, to forget and forgive the consequences of Mr. Bertrand is a judicious and pene. errors, into which almoit every indi. trating oblerver ; and his obfervations vidual of the French Nation have been are commonly of such a'nature as to de led? for there is hardly one who did not serve the attention of Statesmen. As a wish for some change in the Government, example, we 'shall give the following at a period when the minds of men were extract: It is generally known, that an in such a state of exaltation, that the open refiftance of the French Monarchy antient elifice of the Constitution was in first broke out in Rennes, the Capital of danger of being totally overturned, if at Brittany. “ The capital error which all attacked. To vows imprudently M. de Thiard committed, and what im. made, to the chimerical and ambitious mediately occasioned the insurrection, hopes of hot-headed and factious men, was the order he was known to have to an inconsiderate desire for a new order given to the troops, not to make any use of things, was owing that general fer- of their arms, except to intimidate; for mentation, of which a clars of

he had directed, that the soldiers should artful as perfidious, took advantage to put the rammers into the barrels of their throw all into confusion. Since then, firelocks, in fight of the populace ; to every one has, in fome way or other, prove clearly, in case they thould have helped on the Revolution : this ought to harboured any suspicion of being fired produce a reciprocal forgiveness, as uni- upon, that harm was intended. versal as the errors from which it ori. Having received this pledge of their le ginated; - I say the errors, not the çurity, the mob became insolent and crimes ;—for I am far from thinking, outrageous in the highest degree; while that certain execrable deeds, objects of the foldiers, on the other hand, were in. everlasting degradation to the French timidated and passive, suffering themselves Nation, will ever be forgiven by it.' to be cuffed and kicked, and even allow. But, fortunately, the greatest criminals, ing their arms to be taken from them, the chiefs of the Regicide fa&tion, no without attempting retaliation or refift. longer exist; and, among those of their ance. In short, a party of fixty soldiers accomplices who have the misfortune to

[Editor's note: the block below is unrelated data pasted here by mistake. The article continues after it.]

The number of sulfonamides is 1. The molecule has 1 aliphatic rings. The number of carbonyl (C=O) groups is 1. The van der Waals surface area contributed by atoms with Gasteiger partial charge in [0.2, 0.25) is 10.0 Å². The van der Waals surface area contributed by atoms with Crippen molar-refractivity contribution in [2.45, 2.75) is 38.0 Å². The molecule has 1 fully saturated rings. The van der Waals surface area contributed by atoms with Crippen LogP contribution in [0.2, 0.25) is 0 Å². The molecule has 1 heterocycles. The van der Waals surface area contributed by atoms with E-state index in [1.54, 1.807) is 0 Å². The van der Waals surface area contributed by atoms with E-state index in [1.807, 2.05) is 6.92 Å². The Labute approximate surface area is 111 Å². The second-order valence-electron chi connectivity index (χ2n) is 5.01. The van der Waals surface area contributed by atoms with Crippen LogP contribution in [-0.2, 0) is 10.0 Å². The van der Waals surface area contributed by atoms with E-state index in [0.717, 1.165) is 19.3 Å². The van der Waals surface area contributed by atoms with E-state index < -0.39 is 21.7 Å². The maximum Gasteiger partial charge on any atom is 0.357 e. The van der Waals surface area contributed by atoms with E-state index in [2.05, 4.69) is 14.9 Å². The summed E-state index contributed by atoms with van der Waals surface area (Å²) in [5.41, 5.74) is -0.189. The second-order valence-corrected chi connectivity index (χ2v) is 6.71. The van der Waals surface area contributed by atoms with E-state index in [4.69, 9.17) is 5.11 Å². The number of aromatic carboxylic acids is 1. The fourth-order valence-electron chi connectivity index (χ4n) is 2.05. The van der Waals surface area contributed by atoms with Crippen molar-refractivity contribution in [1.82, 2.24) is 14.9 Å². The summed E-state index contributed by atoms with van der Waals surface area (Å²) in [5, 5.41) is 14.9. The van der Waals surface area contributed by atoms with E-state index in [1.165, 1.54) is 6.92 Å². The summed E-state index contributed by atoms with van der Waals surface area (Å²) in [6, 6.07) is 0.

obedient to the orders of rebe alive, how few there are who were maining paslive, as tamely to allow their not driven by threats and by terror, lentry box to be broken in pieces by 20 rather than prompted by native wicked- inconfiderable mcb, and they themselves ness; and who would expiate the crime to be beaten and wounded by the broken of their cowardice, if reinorse could ex• pieces of this very box. piate such a crime !"

The people were emboldened to the Mr. Bertrand foresees that the publi- excelles, rather from the impunity with 'cation of these Memoirs will offend the wliich they were permitted to act, than violent of all parties; but he has forined from any idea of their own strength. At the resolution of making no answer to any first, the disorder might have been supattack that may be made on his political pressed, if M. de Thiard had given orders opinions : which he leaves to aniwer for aloud to charge immediately, and fire themselves, and to the judgment of the upon those who did not disperse at the candid. However, he retains the right first warning; but, moft unfortunately, of rectifying, in the Original, such as he thought it would be better to ovemay appear hereafter, in his own judg. iwe the people by a more considerable ment, erronecus.

appearance of force; and that very night The Exordium which we have here he dispatched couriers to St. Malo, with extracted appears to us to be excellent. orders for fresh battalions of infantry, a He brings forward the mof prominent few squadrons of cavalry, with some features of the picture he is going to pieces of artillery, to march immediately make, which are indeed as juftly as boldly to Rennes. This little army would cermarked ; and, throughout the whole of tainly have been sufficient to ranfack the the Memoirs, there is an air of sincerity town, and exterminate the inhabitants; and candour. Mr. Berti and has re- but, as the character of M, de Thiari

were